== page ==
'Opting out' by brother

How does one ever recover from the abandonment by brother and sister in law in the care of elderly mother? They have rented their house out, sailed abroad into retirement and may or may not come home after 5 months. They will be away 5 years. Brother refused to have a meeting to discuss care of Mum or any legal matters “I don’t do meetings”. Instead he has left my nephew aged 26 with Power of Attorney for himself and wipes his hands of everything.

I told him that I could not accept sole responsibility for mother’s care, not least as I am not in good health myself. For the first time I have had to have bedrest for 6 weeks since they left due to recurrence of an old gynae op following heavy lifting.

How can I not resent my brother’s attitude? Of course my mother at aged 95 will want to keep in touch with him and receive visits as and when he returns. What mother wouldn’t. This means that I cannot just wipe the subject of my brother out of all conversation, much though I would like to do so, and move on.

Sounds very familiar to me. 2 brothers “too busy” even to visit, left me, recently widowed, recently disabled in a car accident, with a business to run and a son with severe learning difficulties, to do everything. Not so much as a phone call!

Forget them. If they don’t want to help, they forfeit any right to be involved in any decision making. Do you have POA for mum?

I found that therapy helped immensely. I spent a lot of time in 2017 talking with a therapist about my feelings. This is really not okay. You need a break from caring as well. Forget them. They have pretty much waived their rights at this point.
Can you afford a care home or not? This is a online UK care home directory that should be useful for you to look at https://www.carehome.co.uk. Have you had a needs assessment yet? That is the first step of the process. Will she be happy to have paid for carers in her property? Is that a option?

It never ceases to amaze me how selfish people can be. Your own situation was far harder and I hope you are now finding physical support from somewhere. Unfortunately if you have a bit of money set aside any help has to be paid for which is not always possible as the pot reduces.
I do have POA jointly with my mother alongside my nephew & brother.

I started counselling in July. I have had 2 sessions which were very helpful. Just letting go & admitting life is tough rather than pretending to be strong every day brings with it immense emotion at these sessions. We are very fortunate to have found a lovely carer 2 yrs ago who comes into the home mid-week mornings however I am still bearing the scars of years of coping & even though I am not hands on any more, the buck still stops with me and I am still ‘on call’. My mother does not wish to go into a nursing home & I cannot remove her from her own home.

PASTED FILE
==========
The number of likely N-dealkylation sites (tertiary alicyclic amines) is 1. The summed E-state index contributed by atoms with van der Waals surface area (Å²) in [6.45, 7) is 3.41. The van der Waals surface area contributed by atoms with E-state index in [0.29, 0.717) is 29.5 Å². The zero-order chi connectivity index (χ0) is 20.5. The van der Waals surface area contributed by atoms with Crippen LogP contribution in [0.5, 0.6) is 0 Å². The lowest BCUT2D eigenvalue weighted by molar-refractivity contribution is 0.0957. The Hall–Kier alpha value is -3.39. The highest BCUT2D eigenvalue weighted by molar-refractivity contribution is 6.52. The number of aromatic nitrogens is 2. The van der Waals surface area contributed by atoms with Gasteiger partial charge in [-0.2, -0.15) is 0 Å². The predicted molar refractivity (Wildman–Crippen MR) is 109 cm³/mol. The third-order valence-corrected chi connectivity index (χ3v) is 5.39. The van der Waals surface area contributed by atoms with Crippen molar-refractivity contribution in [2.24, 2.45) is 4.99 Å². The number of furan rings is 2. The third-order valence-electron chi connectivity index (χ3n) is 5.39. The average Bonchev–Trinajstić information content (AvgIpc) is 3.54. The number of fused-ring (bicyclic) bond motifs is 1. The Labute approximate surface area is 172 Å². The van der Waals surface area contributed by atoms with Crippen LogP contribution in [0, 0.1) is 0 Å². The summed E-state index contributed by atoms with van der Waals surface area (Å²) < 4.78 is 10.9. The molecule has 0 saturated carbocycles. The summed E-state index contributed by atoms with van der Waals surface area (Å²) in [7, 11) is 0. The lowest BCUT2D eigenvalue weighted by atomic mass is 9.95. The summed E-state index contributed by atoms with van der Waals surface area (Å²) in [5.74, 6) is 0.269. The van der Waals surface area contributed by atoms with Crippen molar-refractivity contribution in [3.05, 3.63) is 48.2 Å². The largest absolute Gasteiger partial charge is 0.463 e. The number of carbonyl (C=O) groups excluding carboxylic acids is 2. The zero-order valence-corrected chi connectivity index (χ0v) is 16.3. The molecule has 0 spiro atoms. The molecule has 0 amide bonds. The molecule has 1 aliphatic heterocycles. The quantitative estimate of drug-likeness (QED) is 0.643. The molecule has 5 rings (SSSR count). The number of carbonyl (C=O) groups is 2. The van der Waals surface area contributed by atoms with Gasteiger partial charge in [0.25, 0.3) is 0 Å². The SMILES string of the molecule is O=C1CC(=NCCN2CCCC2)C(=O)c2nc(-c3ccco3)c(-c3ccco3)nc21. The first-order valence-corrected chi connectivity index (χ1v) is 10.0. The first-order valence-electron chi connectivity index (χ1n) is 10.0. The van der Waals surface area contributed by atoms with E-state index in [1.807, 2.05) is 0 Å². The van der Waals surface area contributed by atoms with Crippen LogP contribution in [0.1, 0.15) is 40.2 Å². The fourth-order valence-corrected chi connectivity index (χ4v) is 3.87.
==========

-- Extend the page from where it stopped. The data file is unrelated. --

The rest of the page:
That was my experience too. I just wish I’d had counselling 30 years ago when my brain damaged son was small. If I could, I’d make it available to all carers.

Doctors, nurses, social workers all have a vested interest in making you feel a failure if you ask for help, the “everyone else can do it why not you?” On the other side there is the caree, especially an elderly parent, who likes to pretend that they “can manage” without help, as long as they can make a son or daughter go along with the white lie!

For those, like me, who resisted counselling, here is a bit about my experience, and how helpful it was. The first counsellor, who I’m mentioning here, was arranged free by social services. Sadly, he could only give me a set number of sessions, which I wasn’t told when it was arranged for me. I now have a female counsellor who I pay for. (Mum left me some money when she died so I can now afford to pay).

Counselling was very liberating for me. My first counsellor was male, it took us a while to understand each other.
One day I arrived early and he was late, so I saw him arrive in full leathers on a powerful motorbike.
I then told him about my motorbike in Australia (I learned to ride on a Yamaha RD250).
He said I was a different person when talking about our adventures, and then realised how depressed I was.

Rather than be made to feel a failure, the counsellor was just amazed that I was still standing when juggling competing needs of two carees, mum and a son with learning difficulties, whilst also running a national club and running a business, whilst waiting for 2 knee replacements.

I thought the “real” me had died.

The counsellor really surprised me, and gave me “permission” to do less for mum and son as I had a right to a life of my own too. When we were chatting, I told him I was useless at art. His reply stunned me, he said I was the most artistic person he knew! I might not be able to draw or paint pictures, but I loved sewing, had a real eye for colour, my clothes were always colour coordinated, I did all the interior decorating at home and even loved wallpapering (just like dressmaking with pattern matching and scissors!)

I would urge anyone who is struggling to have counselling.

Can you hire more carers or not? I have a cleaner who formerly was a carer for most of her working life until last year. Have things improved for you?